Document Records - Vintage Blues and Jazz

Sister Rosetta Tharpe CDs

Document Records have 3 Sister Rosetta Tharpe CDs in it's back catalogue. If you wish to buy the Sister Rosetta Tharpe CDs please click the links below.
The Sister Rosetta Tharpe song "What Is The Soul Of Man" has been re-mixed for the new Alfa Romeo car advert and the original track can be found on Volume 2 (DOCD-5335).

Sister Rosetta Tharpe Volume 1 1938-1941

Sister Rosetta Tharpe Volume 2 1942-1944

Sister Rosetta Tharpe Volume 3 1946-1947

Sister Rosetta Tharpe

Sister Rosetta Tharpe was born Rosetta Nubin, in Cotton Plant, Arkansas on March 20, 1915. At the age of one, she was already attending Church with her mother the traveling evangelist Katie Bell Rubin. By the age of six Rosetta had already learn’t to play the guitar and coupled with the experience gained whilst on the road with her mother in the Holiness churches, she had congregations in the palm of her hand. At this time mother and daughter were members of the 40th Street Church of God in Christ, near State Street in Chicago, where with the help of Bishop Roberts, Rosetta would stand on a table so that her performances could been seen by all.
In 1934 she met and married Pastor Thorp, who was an Elder in the Holiness Church in Pittsburgh. Mother, daughter and husband went on to form a trio that became popular in the storefront churches in Florida. In 1938 Rosetta relocated to New York. This move coincided with the time that Gospel music entered the realms of show business, via the world of New York nightclubs. Rosetta began by performing with the popular band leader Cab Calloway and with the growing interest in jazz and its roots culminated in the "Spirituals To Swing" concert in the famous Carnegie Hall on December 23rd, 1938. This was the first time that most white listeners had the chance to experience black vernacular music and Rosetta played alongside The Golden Gate Quartet and Mitchell's Christian Singers. By this time Rosetta had become a flamboyant performer and she was blessed with a resonant vibrato, both her vocal phrasing and guitar style drew heavy inspiration from the blues, and she further aligned herself with the secular world with a sense of showmanship and glamour unique among the gospel performers of her era.
Rosetta’s first recordings were released less than two months before the Carnegie concert and on them she displayed her own particular open tuning in B-flat. This session was followed up with another in January 1939 which included her first recorded version of the song "This Train". 1939 was to be a busy year for Sister Rosetta. The Cotton Club kept her for there next show that featured Bill Robinson. The show went on to run through the summer with Rosetta performing alongside Andy Kirk's Band which featured Mary Lou Williams on piano. Her popularity reached new heights when Life magazine ran a feature story on her.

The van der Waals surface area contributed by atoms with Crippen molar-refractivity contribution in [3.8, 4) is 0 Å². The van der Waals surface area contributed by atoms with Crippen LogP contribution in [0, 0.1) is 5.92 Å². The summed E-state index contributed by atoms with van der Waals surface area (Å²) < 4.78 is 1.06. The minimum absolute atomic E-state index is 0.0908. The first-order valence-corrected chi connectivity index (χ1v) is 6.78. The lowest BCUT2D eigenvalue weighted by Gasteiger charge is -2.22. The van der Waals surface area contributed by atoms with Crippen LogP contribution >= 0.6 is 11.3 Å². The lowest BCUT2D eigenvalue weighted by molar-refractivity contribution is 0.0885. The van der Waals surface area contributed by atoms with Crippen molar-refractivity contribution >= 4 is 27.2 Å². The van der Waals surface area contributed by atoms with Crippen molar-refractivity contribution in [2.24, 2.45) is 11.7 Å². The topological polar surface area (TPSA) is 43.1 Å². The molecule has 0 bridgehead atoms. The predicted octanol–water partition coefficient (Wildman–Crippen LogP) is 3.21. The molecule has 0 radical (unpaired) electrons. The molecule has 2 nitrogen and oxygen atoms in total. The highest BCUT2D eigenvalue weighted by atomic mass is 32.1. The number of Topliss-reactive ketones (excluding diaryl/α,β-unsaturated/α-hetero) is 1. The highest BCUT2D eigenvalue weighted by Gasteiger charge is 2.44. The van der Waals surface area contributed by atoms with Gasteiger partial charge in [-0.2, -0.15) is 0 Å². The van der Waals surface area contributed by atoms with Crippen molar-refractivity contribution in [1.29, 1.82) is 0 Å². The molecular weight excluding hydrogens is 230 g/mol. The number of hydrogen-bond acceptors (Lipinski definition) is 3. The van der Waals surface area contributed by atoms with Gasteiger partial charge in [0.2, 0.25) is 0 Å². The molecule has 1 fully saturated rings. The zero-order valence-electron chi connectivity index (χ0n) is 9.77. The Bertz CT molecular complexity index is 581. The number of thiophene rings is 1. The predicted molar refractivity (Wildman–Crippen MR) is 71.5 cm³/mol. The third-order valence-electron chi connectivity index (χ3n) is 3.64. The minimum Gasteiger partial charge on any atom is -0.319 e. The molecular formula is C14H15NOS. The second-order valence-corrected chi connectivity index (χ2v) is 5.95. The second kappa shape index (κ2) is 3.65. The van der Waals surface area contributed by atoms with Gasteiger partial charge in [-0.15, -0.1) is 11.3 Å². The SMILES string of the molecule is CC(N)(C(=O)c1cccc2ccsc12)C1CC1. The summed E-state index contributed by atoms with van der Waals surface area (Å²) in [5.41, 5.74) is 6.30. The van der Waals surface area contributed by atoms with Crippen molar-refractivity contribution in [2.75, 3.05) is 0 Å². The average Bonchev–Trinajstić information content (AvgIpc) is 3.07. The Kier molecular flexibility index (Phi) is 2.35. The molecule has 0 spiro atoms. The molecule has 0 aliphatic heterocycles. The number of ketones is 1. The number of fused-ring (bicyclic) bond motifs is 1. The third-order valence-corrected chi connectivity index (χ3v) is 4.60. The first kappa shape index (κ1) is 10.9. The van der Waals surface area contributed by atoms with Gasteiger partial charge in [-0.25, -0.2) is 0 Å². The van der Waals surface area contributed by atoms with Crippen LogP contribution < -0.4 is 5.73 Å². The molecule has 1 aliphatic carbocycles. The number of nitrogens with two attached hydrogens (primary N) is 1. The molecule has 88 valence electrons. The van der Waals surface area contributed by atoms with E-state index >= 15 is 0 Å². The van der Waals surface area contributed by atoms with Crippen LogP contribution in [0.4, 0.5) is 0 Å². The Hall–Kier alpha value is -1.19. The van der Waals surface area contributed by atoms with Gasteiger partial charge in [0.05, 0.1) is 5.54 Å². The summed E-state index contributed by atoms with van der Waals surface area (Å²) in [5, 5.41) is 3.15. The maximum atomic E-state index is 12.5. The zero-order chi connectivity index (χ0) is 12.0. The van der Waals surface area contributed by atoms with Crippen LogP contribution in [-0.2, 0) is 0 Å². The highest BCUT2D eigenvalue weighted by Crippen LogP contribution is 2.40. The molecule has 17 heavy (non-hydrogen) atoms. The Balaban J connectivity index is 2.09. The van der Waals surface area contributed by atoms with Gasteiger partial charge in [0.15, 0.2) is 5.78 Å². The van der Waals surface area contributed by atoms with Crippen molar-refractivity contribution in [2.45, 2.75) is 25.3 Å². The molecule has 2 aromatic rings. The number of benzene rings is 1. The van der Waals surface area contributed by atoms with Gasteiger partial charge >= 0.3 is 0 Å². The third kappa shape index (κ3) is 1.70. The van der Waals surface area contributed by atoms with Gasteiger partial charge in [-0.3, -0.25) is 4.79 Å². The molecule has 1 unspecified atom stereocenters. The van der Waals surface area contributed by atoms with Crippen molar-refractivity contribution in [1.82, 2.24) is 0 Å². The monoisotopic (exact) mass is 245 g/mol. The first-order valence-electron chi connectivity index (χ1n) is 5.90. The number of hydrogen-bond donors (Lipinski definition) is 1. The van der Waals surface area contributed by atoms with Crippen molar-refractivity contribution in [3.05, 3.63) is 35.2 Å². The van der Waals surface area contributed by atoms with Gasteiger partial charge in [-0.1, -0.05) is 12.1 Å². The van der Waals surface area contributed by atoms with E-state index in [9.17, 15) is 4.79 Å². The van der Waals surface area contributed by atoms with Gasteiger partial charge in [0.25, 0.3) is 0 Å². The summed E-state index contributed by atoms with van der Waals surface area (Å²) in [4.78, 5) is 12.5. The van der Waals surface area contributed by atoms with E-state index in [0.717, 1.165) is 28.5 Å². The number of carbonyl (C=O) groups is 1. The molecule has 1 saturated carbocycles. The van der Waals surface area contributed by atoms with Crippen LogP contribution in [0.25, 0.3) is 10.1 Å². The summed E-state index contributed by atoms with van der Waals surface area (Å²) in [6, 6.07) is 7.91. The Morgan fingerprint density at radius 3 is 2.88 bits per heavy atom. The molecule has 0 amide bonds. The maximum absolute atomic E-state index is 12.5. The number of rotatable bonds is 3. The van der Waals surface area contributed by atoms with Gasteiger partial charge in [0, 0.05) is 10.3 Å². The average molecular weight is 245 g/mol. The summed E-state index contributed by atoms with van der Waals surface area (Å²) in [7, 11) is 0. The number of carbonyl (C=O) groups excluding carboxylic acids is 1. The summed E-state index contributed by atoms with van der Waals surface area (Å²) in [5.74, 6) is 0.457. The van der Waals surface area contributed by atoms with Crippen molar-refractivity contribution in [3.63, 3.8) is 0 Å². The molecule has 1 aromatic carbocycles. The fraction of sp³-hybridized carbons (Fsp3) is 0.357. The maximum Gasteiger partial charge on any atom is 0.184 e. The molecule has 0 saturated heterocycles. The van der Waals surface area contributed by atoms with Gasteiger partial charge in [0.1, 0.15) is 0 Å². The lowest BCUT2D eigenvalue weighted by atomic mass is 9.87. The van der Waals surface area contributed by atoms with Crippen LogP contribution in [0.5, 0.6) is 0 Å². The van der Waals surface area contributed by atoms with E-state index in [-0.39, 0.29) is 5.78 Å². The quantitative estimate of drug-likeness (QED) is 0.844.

She next recorded in 1941, where she played another popular tune in her reportoire, "Stand By Me". During this year she also recorded the songs "Trouble In Mind", a blues standard,   and the swinging spiritual "Rock Daniel" and starred in 3 short films with the Lucky Millinder Orchestra. During this time she continued to play with Cab Calloway's band at the Apollo Theatre and became somewhat of a smash. Later in the same year she recorded again with the Lucky Millinder Orchestra, producing the songs "Rock Me" and "That's All", this time on electric guitar.
During the later years of World War II, Rosetta was so popular that she was one of only two black gospel acts  -  the other being the Golden Gate Quartet - to record V-Discs for American soldiers overseas. She also toured in the company of the Dixie Hummingbirds, among others. In 1944, she began recording with boogie-woogie pianist Sammy Price; their first collaboration, "Strange Things Happening Every Day".
In 1946 she teamed with the Newark-based Sanctified shouter Madame Marie Knight, whose simple, unaffected vocals made her the perfect counter point for Tharpe's theatric stage presence; the duo's first single, "Up Above My Head," was a huge hit, and over the next few years they played to tremendous crowds across the church circuit.
In the early 50s Tharpe and Knight teamed up again to record a handful of straight blues numbers. This did not go down well with the fans. Knight tried to make a permanent leap into secular music, but to little success and Tharpe remained a Gospel artist although due to the recording of the blues numbers, her credibility with her fan base was seriously damaged. Record sales dropped and live concerts became fewer and in the end she journeyed to Europe for a year, touring clubs, whilst the controversy died down.
Eventually after a slow but steady rehabilitation she appeared again at the Apollo Cub in 1960 with the Caravans and James Cleveland. Although not as popular as in her 40s heyday she continued to tour throughout the 60s and into the early seventies. She died in Philadelphia on October 9th, 1973.
From Wikipedia, the free encyclopedia

more Sister Rosetta
Blues and Gospel Train, a film by John Hamp which starred Sister Rosetta Tharpe amongst others.
Sister Rosetta Tharpe biog and discography



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